Although his leadership skills on the court were unquestionable, and his post basketball contributions to both the war on AIDS, and to inner city economic development extraordinary, the “v” word I’m thinking about isn’t vision although no one could argue Johnson doesn’t have it. The “v” word I’m referring to is vulnerability.

Vulnerability isn’t something most fans would have easily associated with the 6’9” athlete when, more than 25 years ago and at the age of 32, he tearfully announced he was retiring from basketball because of HIV. His “then” story was life as an international basketball giant. His curb moment was HIV.

I knew I was going to suffer

When Johnson stood at the curb, he could have chosen a different path. “He didn’t have to announce it. He didn’t have to tell anybody, ever! He could have retired under the guise of a neck injury that put him in danger of paralysis. He could have said he was retiring because of family issues,” wrote LA Times writer, Bill Plaschke. “Only his doctors knew of his HIV and they were silenced by patient confidentiality.” At the time, most of his advisors counseled him to stay quiet about his health, but Johnson went public despite the expected backlash. “I knew I was going to suffer,” he says. Endorsements got pulled, friends disappeared, and a comeback was thwarted when several pro players, including Karl Malone and Mark Price, publicly denounced him for fear they would catch HIV. “It really hurt,” recalled Johnson.


Fox Sports / Getty Images

Google vulnerability and words like “extremely susceptible,” or “physically or psychologically weak,” come up. It’s a quality most of us run from, not aspire to. It’s the ability some people have to manage the balance between keeping the stiff upper lip or moving ahead no matter what, and contrasting it with letting their guard down, owning up to mistakes, and sharing blind spots. Sometimes vulnerability takes courage and often it comes with risk.

Today Netflix is an $8 billion dollar company producing a number of critically acclaimed series such as House of Cards, but a few years back, Reed Hastings, the CEO of Netflix, screwed up! Hastings made a decision to restructure and separate the DVD and streaming businesses and increase pricing. Customers were irate. The decision drove away an estimated 1 million of them and instantly drove the stock prices down by nearly half. Many speculated Hastings would resign amidst the pressure and controversy but he didn’t. Instead he apologized. In a company blog post he wrote, “I messed up, I owe everyone an explanation.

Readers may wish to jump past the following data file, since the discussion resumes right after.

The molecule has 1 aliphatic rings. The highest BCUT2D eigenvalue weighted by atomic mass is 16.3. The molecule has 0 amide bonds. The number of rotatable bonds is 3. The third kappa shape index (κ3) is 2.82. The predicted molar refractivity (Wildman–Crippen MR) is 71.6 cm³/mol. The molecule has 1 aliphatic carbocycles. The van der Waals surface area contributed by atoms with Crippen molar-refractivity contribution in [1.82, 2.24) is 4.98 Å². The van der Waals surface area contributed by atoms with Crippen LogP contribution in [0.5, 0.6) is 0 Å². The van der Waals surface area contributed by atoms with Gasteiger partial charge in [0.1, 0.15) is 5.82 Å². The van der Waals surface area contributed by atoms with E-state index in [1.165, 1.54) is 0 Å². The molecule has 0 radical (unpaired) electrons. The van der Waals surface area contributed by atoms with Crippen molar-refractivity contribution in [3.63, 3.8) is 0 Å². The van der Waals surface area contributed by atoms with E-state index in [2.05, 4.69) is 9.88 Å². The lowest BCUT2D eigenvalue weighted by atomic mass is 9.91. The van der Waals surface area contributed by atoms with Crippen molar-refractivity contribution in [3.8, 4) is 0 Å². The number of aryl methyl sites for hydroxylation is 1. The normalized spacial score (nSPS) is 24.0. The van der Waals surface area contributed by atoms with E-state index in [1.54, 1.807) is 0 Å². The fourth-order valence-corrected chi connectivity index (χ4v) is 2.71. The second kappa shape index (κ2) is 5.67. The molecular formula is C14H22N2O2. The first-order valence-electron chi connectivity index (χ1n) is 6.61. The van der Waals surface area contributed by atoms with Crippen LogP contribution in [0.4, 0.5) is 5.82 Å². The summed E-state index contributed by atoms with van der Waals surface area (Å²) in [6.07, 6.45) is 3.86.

Nathan McAlone /

In hindsight, I slid into arrogance based upon past success,” he wrote. “But now I see that given the huge changes we have been recently making, I should have personally given a full justification to our members on why we are separating DVD and streaming, and charging for both. It wouldn’t have changed the price increase, but it would have been the right thing to do.” Two years later, in a New York Times interview with James B. Stewart, Hastings said it wasn’t the media criticism or plunging stock price that got to him, it was the thousands of emails that poured in from angry and disappointed customers.


Fox Sports

“I realized, if our business is about making people happy, which it is, then I had made a mistake,” Hastings told Stewart, “The hardest part was my own sense of guilt. I love the company. I worked really hard to make it successful, and I screwed up. The public shame didn’t bother me. It was the private shame of having made a big mistake and hurt people’s real love for Netflix that felt awful.” He added, “I wasn’t naïve enough to think most customers care if the CEO apologizes, but I thought it was honest and appropriate.” His vulnerability resonated with both customers and analysts alike and, over time, he built up consumer confidence.